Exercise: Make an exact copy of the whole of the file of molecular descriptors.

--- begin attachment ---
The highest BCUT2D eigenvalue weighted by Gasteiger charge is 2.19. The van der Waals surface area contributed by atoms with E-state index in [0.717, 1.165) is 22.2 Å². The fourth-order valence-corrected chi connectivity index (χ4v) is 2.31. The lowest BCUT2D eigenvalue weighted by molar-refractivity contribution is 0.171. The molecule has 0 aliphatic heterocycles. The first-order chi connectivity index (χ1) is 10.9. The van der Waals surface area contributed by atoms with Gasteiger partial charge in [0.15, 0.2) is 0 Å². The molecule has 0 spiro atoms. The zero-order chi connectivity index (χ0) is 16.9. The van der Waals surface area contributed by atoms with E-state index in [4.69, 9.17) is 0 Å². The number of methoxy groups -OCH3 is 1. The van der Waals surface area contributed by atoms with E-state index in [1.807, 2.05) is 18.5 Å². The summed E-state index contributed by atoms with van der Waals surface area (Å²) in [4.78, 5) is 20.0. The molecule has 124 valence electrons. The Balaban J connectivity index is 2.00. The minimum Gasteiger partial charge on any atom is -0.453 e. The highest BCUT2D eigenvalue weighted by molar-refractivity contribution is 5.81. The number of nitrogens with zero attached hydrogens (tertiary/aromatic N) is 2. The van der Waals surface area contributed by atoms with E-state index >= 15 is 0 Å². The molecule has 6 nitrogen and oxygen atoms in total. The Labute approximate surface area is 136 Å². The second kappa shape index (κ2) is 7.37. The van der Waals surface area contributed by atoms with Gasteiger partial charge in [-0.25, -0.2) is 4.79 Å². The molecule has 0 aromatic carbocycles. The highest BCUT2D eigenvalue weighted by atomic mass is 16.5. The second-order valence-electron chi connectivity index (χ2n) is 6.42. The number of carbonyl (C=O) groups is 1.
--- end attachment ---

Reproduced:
The highest BCUT2D eigenvalue weighted by Gasteiger charge is 2.19. The van der Waals surface area contributed by atoms with E-state index in [0.717, 1.165) is 22.2 Å². The fourth-order valence-corrected chi connectivity index (χ4v) is 2.31. The lowest BCUT2D eigenvalue weighted by molar-refractivity contribution is 0.171. The molecule has 0 aliphatic heterocycles. The first-order chi connectivity index (χ1) is 10.9. The van der Waals surface area contributed by atoms with Gasteiger partial charge in [0.15, 0.2) is 0 Å². The molecule has 0 spiro atoms. The zero-order chi connectivity index (χ0) is 16.9. The van der Waals surface area contributed by atoms with E-state index in [4.69, 9.17) is 0 Å². The number of methoxy groups -OCH3 is 1. The van der Waals surface area contributed by atoms with E-state index in [1.807, 2.05) is 18.5 Å². The summed E-state index contributed by atoms with van der Waals surface area (Å²) in [4.78, 5) is 20.0. The molecule has 124 valence electrons. The Balaban J connectivity index is 2.00. The minimum Gasteiger partial charge on any atom is -0.453 e. The highest BCUT2D eigenvalue weighted by molar-refractivity contribution is 5.81. The number of nitrogens with zero attached hydrogens (tertiary/aromatic N) is 2. The van der Waals surface area contributed by atoms with E-state index >= 15 is 0 Å². The molecule has 6 nitrogen and oxygen atoms in total. The Labute approximate surface area is 136 Å². The second kappa shape index (κ2) is 7.37. The van der Waals surface area contributed by atoms with Gasteiger partial charge in [-0.25, -0.2) is 4.79 Å². The molecule has 0 aromatic carbocycles. The highest BCUT2D eigenvalue weighted by atomic mass is 16.5. The second-order valence-electron chi connectivity index (χ2n) is 6.42. The number of carbonyl (C=O) groups is 1.